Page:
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Title: Experimental investigation of defect-assisted and intrinsic water vapor permeation through ultrabarrier films

Abstract

In the development of ultrabarrier films for packaging electronics, the effective water vapor transmission rate is a combination of permeation through pinhole defects and the intrinsic permeation through the actual barrier film. While it is possible to measure the effective permeation rate through barriers, it is important to develop a better understanding of the contribution from defects to the overall effective barrier performance. Here, we demonstrate a method to investigate independently defect-assisted permeation and intrinsic permeation rates by observing the degradation of a calcium layer encapsulated with a hybrid barrier film, that is, prepared using atomic layer deposition (ALD) and plasma enhanced deposition (PECVD). The results are rationalized using an analytical diffusion model to calculate the permeation rate as a function of spatial position within the barrier. It was observed that a barrier film consisting of a PECVD SiN{sub x} layer combined with an ALD Al{sub 2}O{sub 3}/HfO{sub x} nanolaminate resulted in a defect-assisted water vapor transmission rate (WVTR) of 4.84 × 10{sup −5} g/m{sup 2} day and intrinsic WVTR of 1.41 × 10{sup −4} g/m{sup 2} day at 50 °C/85% RH. Due to the low defect density of the tested barrier film, the defect-assisted WVTR was found to be threemore » times lower than the intrinsic WVTR, and an effective (or total) WVTR value was 1.89 × 10{sup −4} g/m{sup 2} day. Thus, improvements of the barrier performance should focus on reducing the number of defects while also improving the intrinsic barrier performance of the hybrid layer.« less

Authors:
 [1];  [2]; ; ;  [3];  [1];  [4]
  1. Woodruff School of Mechanical Engineering, Georgia Institute of Technology, Atlanta, Georgia 30332 (United States)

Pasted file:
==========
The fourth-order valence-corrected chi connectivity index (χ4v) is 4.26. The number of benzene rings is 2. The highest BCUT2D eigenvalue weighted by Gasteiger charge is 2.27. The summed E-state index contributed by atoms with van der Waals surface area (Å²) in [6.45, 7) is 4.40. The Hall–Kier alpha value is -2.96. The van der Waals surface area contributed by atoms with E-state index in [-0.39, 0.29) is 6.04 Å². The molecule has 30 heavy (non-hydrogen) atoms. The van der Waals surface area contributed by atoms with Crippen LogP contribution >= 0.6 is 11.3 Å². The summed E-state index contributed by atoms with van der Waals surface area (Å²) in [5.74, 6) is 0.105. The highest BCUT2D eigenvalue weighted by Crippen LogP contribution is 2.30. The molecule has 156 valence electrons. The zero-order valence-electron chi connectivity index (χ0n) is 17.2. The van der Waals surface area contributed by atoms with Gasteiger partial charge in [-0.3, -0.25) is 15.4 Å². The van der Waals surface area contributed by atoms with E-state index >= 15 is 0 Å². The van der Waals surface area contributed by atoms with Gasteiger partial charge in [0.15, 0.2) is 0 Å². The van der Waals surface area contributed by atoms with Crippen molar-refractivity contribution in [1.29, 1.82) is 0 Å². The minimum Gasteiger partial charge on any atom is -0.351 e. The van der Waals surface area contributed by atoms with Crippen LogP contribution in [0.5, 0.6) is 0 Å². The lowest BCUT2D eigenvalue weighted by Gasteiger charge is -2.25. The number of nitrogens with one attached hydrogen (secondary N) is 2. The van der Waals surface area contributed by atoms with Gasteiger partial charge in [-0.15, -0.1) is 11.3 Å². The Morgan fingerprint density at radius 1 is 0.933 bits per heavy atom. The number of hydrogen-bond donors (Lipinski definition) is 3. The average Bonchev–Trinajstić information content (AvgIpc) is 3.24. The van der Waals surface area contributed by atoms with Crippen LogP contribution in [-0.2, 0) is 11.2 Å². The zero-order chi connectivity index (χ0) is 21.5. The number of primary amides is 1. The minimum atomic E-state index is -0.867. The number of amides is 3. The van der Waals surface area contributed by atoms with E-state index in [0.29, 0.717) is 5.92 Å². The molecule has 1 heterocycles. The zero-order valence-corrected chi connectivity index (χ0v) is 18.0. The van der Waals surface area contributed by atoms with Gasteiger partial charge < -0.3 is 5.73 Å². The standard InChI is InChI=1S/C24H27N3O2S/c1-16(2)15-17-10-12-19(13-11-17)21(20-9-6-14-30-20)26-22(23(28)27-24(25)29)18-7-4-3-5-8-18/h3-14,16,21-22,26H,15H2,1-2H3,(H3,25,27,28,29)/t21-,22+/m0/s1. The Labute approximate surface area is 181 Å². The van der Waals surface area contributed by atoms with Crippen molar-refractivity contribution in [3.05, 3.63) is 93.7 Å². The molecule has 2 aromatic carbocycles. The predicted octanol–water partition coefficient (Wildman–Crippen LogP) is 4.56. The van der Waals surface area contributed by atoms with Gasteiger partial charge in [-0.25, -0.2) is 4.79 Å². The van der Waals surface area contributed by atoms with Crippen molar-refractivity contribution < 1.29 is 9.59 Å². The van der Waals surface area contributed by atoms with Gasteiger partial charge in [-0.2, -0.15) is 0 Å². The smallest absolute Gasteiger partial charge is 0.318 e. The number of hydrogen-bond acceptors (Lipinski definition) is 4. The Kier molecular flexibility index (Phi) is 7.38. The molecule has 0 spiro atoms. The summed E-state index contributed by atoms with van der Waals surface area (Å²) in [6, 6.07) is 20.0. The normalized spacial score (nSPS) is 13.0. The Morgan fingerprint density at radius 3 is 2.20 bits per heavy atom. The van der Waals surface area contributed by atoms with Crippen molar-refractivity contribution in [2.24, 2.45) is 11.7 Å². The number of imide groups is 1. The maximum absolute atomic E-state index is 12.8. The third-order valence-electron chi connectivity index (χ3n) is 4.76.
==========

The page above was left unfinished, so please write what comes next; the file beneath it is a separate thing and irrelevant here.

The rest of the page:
2. School of Materials Science and Engineering, Georgia Institute of Technology, Atlanta, Georgia 30332 (United States)
  3. School of Electrical and Computer Engineering, and Center for Organic Photonics and Electronics, Georgia Institute of Technology, Atlanta, Georgia 30332 (United States)
  4. (United States)
Publication Date:
OSTI Identifier:
22597088
Resource Type:
Journal Article
Resource Relation:
Journal Name: Review of Scientific Instruments; Journal Volume: 87; Journal Issue: 3; Other Information: (c) 2016 AIP Publishing LLC; Country of input: International Atomic Energy Agency (IAEA)
Country of Publication:
United States
Language:
English
Subject:
46 INSTRUMENTATION RELATED TO NUCLEAR SCIENCE AND TECHNOLOGY; 75 CONDENSED MATTER PHYSICS, SUPERCONDUCTIVITY AND SUPERFLUIDITY; ALUMINIUM OXIDES; CALCIUM; CHEMICAL VAPOR DEPOSITION; DEFECTS; DENSITY; DIFFUSION BARRIERS; FILMS; HYBRIDIZATION; LAYERS; PERFORMANCE; PLASMA; TRANSMISSION; WATER; WATER VAPOR

Citation Formats

Kim, Hyungchul, Singh, Ankit Kumar, Wang, Cheng-Yin, Fuentes-Hernandez, Canek, Kippelen, Bernard, Graham, Samuel, and School of Materials Science and Engineering, Georgia Institute of Technology, Atlanta, Georgia 30332. Experimental investigation of defect-assisted and intrinsic water vapor permeation through ultrabarrier films. United States: N. p., 2016. Web. doi:10.1063/1.4942510.